To evaluate the effect of exposure to a balanced electrolyte solution (BES), or equine abdominal fat on the knot-holding capacity (KHC), relative knot security (RKS), weight, and volume of forwarder knots versus surgeon's knots.
315 knots tied and tested in vitro.
United States Pharmacopeia size-3 polyglactin 910 suture exposed to air (dry [control]), equine abdominal fat (fat-exposed), or BES (BES-exposed) was used to tie forwarder knots with 2, 3, and 4 throws and surgeon's knots with 5, 6, 7, and 8 throws. A universal materials testing machine was used to test the tensile strength of suture and knots to failure, and the KHC, RKS, weight, and volume of knots were determined.
Forwarder knots had significantly higher KHC and RKS and lower volume, compared with surgeons’ knots. Forwarder knots tied with fat-exposed suture had greater weight, but not volume, than did forwarder knots tied with dry or BES-exposed suture with the same number of throws.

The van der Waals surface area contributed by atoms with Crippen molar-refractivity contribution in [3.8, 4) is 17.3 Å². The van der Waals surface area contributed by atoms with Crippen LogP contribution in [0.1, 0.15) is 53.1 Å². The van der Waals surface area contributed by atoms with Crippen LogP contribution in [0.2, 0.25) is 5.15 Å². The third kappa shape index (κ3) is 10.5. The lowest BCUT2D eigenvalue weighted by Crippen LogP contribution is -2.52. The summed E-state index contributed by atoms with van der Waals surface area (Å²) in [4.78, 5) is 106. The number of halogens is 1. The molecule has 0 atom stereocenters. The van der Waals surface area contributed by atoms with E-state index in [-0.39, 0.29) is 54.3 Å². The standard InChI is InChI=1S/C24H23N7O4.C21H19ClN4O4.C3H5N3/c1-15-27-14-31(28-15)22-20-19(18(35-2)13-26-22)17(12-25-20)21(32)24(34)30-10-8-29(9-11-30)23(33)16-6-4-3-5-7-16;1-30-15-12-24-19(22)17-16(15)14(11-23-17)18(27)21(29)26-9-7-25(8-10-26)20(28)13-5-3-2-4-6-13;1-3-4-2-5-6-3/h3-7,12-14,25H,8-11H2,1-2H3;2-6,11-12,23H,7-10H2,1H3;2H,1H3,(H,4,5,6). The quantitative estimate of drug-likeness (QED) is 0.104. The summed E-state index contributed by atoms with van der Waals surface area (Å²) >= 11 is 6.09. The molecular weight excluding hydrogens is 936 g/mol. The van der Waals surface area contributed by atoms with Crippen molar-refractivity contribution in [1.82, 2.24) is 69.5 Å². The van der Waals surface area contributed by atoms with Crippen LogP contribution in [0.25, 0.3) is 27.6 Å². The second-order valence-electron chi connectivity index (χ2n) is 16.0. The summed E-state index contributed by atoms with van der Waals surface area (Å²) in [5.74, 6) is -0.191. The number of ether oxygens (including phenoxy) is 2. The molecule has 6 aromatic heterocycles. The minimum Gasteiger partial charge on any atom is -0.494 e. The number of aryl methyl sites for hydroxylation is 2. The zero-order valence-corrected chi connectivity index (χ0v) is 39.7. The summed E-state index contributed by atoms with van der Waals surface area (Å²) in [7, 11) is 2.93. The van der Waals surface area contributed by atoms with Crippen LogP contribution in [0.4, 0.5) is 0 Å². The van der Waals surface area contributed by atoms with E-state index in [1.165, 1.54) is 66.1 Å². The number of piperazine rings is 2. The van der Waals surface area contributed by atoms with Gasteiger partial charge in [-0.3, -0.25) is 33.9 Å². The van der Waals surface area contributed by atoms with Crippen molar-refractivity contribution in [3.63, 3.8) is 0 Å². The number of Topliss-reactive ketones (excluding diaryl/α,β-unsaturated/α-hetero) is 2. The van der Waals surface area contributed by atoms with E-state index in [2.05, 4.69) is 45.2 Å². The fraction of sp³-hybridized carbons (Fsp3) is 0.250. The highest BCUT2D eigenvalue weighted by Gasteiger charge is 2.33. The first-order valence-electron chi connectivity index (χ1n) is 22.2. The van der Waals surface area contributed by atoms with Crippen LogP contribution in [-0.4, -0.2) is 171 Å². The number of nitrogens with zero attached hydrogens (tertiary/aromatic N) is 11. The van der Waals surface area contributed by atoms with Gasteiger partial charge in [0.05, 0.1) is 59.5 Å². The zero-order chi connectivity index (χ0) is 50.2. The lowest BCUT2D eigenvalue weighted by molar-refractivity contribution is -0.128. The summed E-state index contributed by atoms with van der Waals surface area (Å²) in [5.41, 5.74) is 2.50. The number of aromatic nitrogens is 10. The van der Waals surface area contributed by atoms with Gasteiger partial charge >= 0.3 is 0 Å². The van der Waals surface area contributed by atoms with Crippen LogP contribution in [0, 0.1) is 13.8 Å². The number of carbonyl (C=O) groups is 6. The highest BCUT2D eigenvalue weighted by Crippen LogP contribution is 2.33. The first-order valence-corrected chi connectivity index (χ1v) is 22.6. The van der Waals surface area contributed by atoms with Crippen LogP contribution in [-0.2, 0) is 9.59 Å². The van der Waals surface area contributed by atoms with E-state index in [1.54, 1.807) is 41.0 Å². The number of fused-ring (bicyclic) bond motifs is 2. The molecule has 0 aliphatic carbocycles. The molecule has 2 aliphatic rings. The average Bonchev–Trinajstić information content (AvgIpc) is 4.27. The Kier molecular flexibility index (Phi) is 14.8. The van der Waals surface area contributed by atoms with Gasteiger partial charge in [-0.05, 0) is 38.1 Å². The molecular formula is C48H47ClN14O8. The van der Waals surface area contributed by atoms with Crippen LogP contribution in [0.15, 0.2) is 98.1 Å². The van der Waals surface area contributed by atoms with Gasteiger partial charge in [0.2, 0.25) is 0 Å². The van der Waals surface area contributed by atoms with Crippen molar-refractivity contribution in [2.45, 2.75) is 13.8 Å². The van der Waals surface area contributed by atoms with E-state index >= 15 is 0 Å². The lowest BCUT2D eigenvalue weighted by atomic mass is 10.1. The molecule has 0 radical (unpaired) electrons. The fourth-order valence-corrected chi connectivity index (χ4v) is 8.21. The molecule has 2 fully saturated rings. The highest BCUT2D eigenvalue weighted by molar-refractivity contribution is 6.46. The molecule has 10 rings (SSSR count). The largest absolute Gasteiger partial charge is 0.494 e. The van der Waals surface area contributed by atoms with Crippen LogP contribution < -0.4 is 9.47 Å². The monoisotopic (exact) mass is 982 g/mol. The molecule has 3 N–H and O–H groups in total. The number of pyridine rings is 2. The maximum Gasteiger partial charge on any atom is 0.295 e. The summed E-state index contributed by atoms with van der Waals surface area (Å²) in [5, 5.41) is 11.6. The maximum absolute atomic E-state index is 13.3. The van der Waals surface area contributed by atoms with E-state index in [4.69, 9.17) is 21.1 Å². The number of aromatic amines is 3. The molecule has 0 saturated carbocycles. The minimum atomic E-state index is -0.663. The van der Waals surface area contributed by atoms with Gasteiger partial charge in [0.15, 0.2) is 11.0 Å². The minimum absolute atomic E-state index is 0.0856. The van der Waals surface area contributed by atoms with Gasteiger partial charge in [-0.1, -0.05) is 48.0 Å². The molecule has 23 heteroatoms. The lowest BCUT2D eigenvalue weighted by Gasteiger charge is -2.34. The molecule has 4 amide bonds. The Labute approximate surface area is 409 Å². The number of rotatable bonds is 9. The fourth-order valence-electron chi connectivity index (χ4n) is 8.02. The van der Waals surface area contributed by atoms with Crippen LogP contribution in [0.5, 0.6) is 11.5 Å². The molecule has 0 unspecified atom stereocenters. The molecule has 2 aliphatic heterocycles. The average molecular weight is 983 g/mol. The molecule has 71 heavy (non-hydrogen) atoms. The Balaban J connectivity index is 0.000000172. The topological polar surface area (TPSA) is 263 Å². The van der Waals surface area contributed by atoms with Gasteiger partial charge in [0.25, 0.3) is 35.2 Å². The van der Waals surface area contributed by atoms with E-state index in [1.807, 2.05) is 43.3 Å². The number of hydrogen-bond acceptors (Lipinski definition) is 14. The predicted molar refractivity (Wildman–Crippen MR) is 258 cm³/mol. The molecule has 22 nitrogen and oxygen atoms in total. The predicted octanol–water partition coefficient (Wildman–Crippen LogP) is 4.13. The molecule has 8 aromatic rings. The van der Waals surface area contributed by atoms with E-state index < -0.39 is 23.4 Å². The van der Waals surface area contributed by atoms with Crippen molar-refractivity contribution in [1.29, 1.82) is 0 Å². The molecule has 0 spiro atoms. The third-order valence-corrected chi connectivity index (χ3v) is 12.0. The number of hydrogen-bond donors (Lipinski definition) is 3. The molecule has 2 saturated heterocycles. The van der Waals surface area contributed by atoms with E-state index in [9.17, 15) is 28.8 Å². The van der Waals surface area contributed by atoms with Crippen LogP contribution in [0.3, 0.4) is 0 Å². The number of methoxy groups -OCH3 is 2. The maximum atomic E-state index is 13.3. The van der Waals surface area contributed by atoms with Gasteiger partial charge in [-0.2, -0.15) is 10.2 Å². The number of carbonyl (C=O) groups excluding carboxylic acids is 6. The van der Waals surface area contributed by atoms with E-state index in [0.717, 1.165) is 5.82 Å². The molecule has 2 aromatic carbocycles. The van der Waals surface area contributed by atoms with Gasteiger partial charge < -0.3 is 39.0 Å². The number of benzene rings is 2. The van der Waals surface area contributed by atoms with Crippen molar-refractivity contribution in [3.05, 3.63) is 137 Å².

CONCLUSIONS AND CLINICAL RELEVANCE
Results indicated that forwarder knots were superior to surgeon's knots when configured as start knots intended for continuous lines of suture. Exposure to media did not negatively affect mechanical or physical properties of forwarder knots and may improve specific biomechanical functions, including KHC and RKS.